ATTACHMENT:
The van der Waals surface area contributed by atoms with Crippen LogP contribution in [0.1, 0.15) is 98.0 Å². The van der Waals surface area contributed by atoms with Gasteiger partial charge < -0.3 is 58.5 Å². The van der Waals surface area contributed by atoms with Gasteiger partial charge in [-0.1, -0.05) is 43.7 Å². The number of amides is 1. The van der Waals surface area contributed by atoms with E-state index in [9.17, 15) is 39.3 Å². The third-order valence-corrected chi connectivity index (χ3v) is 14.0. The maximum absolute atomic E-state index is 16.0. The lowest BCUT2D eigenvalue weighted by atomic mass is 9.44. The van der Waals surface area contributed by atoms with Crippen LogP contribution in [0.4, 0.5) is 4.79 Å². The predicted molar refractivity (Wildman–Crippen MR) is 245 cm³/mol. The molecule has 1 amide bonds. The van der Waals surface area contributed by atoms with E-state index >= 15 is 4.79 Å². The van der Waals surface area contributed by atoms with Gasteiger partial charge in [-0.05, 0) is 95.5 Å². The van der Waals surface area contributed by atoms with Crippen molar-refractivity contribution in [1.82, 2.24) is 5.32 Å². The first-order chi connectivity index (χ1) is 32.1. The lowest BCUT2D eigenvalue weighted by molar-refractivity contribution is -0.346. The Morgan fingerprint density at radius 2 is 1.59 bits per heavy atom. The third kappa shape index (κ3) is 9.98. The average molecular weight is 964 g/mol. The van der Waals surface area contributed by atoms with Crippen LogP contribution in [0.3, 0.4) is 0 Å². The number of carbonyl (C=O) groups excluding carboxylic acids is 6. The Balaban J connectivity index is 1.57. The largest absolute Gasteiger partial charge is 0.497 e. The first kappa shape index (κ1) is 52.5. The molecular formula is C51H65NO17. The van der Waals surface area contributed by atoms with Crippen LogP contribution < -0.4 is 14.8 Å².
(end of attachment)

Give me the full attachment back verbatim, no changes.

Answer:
The van der Waals surface area contributed by atoms with Crippen LogP contribution in [0.1, 0.15) is 98.0 Å². The van der Waals surface area contributed by atoms with Gasteiger partial charge < -0.3 is 58.5 Å². The van der Waals surface area contributed by atoms with Gasteiger partial charge in [-0.1, -0.05) is 43.7 Å². The number of amides is 1. The van der Waals surface area contributed by atoms with E-state index in [9.17, 15) is 39.3 Å². The third-order valence-corrected chi connectivity index (χ3v) is 14.0. The maximum absolute atomic E-state index is 16.0. The lowest BCUT2D eigenvalue weighted by atomic mass is 9.44. The van der Waals surface area contributed by atoms with Crippen LogP contribution in [0.4, 0.5) is 4.79 Å². The predicted molar refractivity (Wildman–Crippen MR) is 245 cm³/mol. The molecule has 1 amide bonds. The van der Waals surface area contributed by atoms with E-state index >= 15 is 4.79 Å². The van der Waals surface area contributed by atoms with Gasteiger partial charge in [-0.05, 0) is 95.5 Å². The van der Waals surface area contributed by atoms with Crippen molar-refractivity contribution in [1.82, 2.24) is 5.32 Å². The first-order chi connectivity index (χ1) is 32.1. The lowest BCUT2D eigenvalue weighted by molar-refractivity contribution is -0.346. The Morgan fingerprint density at radius 2 is 1.59 bits per heavy atom. The third kappa shape index (κ3) is 9.98. The average molecular weight is 964 g/mol. The van der Waals surface area contributed by atoms with Crippen LogP contribution in [0.3, 0.4) is 0 Å². The number of carbonyl (C=O) groups excluding carboxylic acids is 6. The Balaban J connectivity index is 1.57. The largest absolute Gasteiger partial charge is 0.497 e. The first kappa shape index (κ1) is 52.5. The molecular formula is C51H65NO17. The van der Waals surface area contributed by atoms with Crippen LogP contribution < -0.4 is 14.8 Å².